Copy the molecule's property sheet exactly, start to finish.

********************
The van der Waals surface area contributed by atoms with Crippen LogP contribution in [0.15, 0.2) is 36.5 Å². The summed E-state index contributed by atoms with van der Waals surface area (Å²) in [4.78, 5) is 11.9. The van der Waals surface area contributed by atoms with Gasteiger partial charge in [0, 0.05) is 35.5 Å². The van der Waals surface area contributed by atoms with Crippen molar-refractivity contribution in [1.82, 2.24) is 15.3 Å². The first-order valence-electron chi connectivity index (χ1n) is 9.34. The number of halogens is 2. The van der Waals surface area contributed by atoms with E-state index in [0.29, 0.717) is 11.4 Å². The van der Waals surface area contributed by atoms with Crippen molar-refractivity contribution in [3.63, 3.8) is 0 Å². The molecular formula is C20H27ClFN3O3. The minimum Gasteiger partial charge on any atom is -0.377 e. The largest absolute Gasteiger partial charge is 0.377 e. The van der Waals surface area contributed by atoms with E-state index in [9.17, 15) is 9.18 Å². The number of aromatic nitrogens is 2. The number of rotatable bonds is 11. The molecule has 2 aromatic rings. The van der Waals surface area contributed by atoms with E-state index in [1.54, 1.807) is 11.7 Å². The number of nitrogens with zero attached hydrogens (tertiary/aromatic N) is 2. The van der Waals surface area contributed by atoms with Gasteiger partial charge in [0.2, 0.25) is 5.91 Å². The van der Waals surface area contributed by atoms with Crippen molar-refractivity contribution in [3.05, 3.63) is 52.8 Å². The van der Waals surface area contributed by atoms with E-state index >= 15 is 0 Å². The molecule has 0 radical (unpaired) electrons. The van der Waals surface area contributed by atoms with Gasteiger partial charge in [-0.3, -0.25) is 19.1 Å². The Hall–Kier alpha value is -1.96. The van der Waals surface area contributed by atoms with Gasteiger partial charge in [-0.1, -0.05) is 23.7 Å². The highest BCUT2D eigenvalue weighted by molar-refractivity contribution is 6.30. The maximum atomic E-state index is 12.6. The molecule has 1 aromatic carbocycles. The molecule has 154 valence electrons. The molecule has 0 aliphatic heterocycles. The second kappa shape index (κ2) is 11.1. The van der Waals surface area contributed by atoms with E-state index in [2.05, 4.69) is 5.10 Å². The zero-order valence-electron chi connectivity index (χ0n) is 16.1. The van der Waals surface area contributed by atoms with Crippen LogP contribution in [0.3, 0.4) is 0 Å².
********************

The van der Waals surface area contributed by atoms with Crippen LogP contribution in [0.15, 0.2) is 36.5 Å². The summed E-state index contributed by atoms with van der Waals surface area (Å²) in [4.78, 5) is 11.9. The van der Waals surface area contributed by atoms with Gasteiger partial charge in [0, 0.05) is 35.5 Å². The van der Waals surface area contributed by atoms with Crippen molar-refractivity contribution in [1.82, 2.24) is 15.3 Å². The first-order valence-electron chi connectivity index (χ1n) is 9.34. The number of halogens is 2. The van der Waals surface area contributed by atoms with E-state index in [0.29, 0.717) is 11.4 Å². The van der Waals surface area contributed by atoms with Crippen molar-refractivity contribution in [3.63, 3.8) is 0 Å². The molecular formula is C20H27ClFN3O3. The minimum Gasteiger partial charge on any atom is -0.377 e. The largest absolute Gasteiger partial charge is 0.377 e. The van der Waals surface area contributed by atoms with E-state index in [9.17, 15) is 9.18 Å². The number of aromatic nitrogens is 2. The number of rotatable bonds is 11. The molecule has 2 aromatic rings. The van der Waals surface area contributed by atoms with E-state index in [1.54, 1.807) is 11.7 Å². The number of nitrogens with zero attached hydrogens (tertiary/aromatic N) is 2. The van der Waals surface area contributed by atoms with Gasteiger partial charge in [0.2, 0.25) is 5.91 Å². The van der Waals surface area contributed by atoms with Crippen molar-refractivity contribution in [3.05, 3.63) is 52.8 Å². The van der Waals surface area contributed by atoms with E-state index >= 15 is 0 Å². The molecule has 0 radical (unpaired) electrons. The van der Waals surface area contributed by atoms with Gasteiger partial charge in [-0.3, -0.25) is 19.1 Å². The Hall–Kier alpha value is -1.96. The van der Waals surface area contributed by atoms with Gasteiger partial charge in [-0.1, -0.05) is 23.7 Å². The highest BCUT2D eigenvalue weighted by molar-refractivity contribution is 6.30. The maximum atomic E-state index is 12.6. The molecule has 1 aromatic carbocycles. The molecule has 154 valence electrons. The molecule has 0 aliphatic heterocycles. The second kappa shape index (κ2) is 11.1. The van der Waals surface area contributed by atoms with E-state index in [2.05, 4.69) is 5.10 Å². The zero-order valence-electron chi connectivity index (χ0n) is 16.1. The van der Waals surface area contributed by atoms with Crippen LogP contribution in [0.3, 0.4) is 0 Å².